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LITTLE LEAGUE WORLD SERIES : World Series in 'the Middle of Nowhere' : Little League: Williamsport has a mystique--and its pastoral beauty is a far cry from the Southland--but it lacks enough hotel rooms or easy access for families of Long Beach All-Stars.

August 27, 1992|PAUL McLEOD | TIMES STAFF WRITER

WILLIAMSPORT, Pa. — Not far from Lamade Stadium, home of the Little League World Series, the Susquehanna River flows past acres of hemlock and spruce trees as it winds around Bald Eagle Mountain.

Despite the picturesque nature of north-central Pennsylvania, the pilgrimage from the West Coast has not been without its pitfalls for parents and fans of the Long Beach All-Stars, who are playing in the series here this week.

No flights come directly here. The roads aren't as good as at home. And there aren't enough hotel rooms.

So most Long Beach fans spent 10 or more hours in the air--including a few on small, propeller-driven planes--just to get fairly close to Williamsport. Then they had to rent cars and drive four or more hours on undulating valley highways.

"We're in the middle of nowhere," said J. Rodney Shelley, father of center fielder Randall Shelley, as he surveyed the countryside with his video camera.

He was on the grounds of the three-story brick headquarters of Little League Baseball, which looks down on the Susquehanna as cool breezes waft up from the river's banks.

"We're just not used to this in Southern California," said Shelley, whose trip with his wife, Dawn, took 20 hours and included a plane change in St. Louis and two hours lost in Philadelphia in a rented van.

The Long Beach fans, accustomed to urban hustle and bustle, have needed a few days to get used to the gentler pace here.

"It's obviously a small town," said Little League First Vice President Steve Keener, who lives in the Williamsport area. "With it comes the hospitality and graciousness that you don't get in the big city."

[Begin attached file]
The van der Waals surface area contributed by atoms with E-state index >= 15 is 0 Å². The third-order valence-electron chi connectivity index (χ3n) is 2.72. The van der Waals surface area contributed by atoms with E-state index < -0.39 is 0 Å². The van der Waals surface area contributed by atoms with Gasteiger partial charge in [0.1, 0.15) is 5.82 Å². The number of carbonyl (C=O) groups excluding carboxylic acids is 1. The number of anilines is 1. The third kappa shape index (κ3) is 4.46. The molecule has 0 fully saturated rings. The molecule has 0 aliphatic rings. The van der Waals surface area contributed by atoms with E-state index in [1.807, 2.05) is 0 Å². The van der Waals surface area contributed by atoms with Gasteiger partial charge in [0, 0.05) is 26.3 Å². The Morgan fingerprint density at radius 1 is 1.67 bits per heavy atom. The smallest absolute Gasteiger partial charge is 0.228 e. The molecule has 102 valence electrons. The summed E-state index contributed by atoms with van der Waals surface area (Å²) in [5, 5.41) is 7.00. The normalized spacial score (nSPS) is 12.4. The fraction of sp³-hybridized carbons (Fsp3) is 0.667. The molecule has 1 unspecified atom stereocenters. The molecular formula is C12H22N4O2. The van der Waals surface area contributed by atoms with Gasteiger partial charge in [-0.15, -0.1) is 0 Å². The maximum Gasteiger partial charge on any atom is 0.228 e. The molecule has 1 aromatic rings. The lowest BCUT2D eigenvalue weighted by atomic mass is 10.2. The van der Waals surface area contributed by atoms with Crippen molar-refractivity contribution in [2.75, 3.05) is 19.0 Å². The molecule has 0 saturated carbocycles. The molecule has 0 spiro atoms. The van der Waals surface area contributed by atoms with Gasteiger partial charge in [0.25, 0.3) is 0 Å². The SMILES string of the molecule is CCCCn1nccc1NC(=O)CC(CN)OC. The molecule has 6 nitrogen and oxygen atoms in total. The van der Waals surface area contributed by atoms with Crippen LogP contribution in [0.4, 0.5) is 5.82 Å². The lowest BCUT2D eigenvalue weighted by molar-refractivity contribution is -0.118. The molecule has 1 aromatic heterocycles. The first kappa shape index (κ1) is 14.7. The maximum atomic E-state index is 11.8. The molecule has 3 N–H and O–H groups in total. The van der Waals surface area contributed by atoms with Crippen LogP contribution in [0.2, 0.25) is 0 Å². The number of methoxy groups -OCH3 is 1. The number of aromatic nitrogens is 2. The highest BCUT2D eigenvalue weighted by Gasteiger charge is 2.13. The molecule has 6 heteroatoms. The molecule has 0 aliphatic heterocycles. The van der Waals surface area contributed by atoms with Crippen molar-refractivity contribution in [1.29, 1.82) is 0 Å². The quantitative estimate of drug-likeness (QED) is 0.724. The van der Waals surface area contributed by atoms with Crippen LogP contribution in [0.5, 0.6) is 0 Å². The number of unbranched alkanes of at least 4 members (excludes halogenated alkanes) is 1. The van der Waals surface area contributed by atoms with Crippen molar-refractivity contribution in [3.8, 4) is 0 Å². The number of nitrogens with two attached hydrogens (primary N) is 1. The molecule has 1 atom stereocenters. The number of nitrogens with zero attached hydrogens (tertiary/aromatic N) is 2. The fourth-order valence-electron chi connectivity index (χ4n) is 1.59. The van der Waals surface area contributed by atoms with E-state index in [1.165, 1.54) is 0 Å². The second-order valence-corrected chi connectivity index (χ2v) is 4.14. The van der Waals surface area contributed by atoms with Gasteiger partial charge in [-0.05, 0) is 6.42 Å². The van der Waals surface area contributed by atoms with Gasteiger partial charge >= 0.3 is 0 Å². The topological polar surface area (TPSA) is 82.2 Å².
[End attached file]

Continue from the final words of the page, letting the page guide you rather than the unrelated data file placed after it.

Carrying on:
Big cities, of course, have more hotel rooms. Only 1,500 are available here, and most are booked more than a year in advance by businesses and Little League dignitaries. Because teams don't qualify for the World Series until two or three days before it begins, loyal spectators and parents are at a disadvantage in selecting choice locations, unless they want to camp out.

Only players and coaches are assured of a place to stay--they are housed free in a tree-shrouded, non-air-conditioned compound called International Grove, which is next to Little League headquarters.

Shelley lucked out on lodging. He found a room at the City View Lodge, a rustic inn overlooking Lamade Stadium's center field. The City View is supposedly booked nearly five years in advance, but a dozen rooms opened up when a team from Northern California failed to qualify for the series.

Many Long Beach fans are staying more than an hour away, down Interstate 80 in Danville, which by Southern California standards barely qualifies as a truck stop.

"It's too far," said Bill Stuart, father of first baseman Ryan Stuart, who arrived in the area at 5 a.m. Sunday after two plane changes and a four-hour drive. He found a room at another hotel in South Williamsport, but the innkeeper said he might have "to bounce us around from room to room each day because nothing permanent is open."

Wayne Beaver, whose grandson, Ryan, plays shortstop, waited until the team won the Western Regional title in San Bernardino last Thursday before looking for a place to stay. His daughter-in-law, Cathy Beaver, called about two dozen places before she found a bed-and-breakfast inn in Jersey Shore, Pa., about an hour east of Williamsport.

John Beaver, Ryan's father, and his wife, Linda, left Southern California at 7 a.m. Saturday but didn't arrive in Williamsport until 2:30 a.m. Sunday. Among other things, the travelers ran out of gas and couldn't find a place to eat.

There were other harrowing tales, but most were quickly forgotten because of the mystique of this town of 32,000, which swells to twice that amount this time each summer.

"Everyone in Little League knows about Williamsport," John Beaver said as he watched the players pose for a photo Sunday morning on a grassy knoll overlooking the ballpark and hazy river valley. "But to be in Williamsport, it's hard to put it into words. You see it on TV, but the setting doesn't hit you until now."

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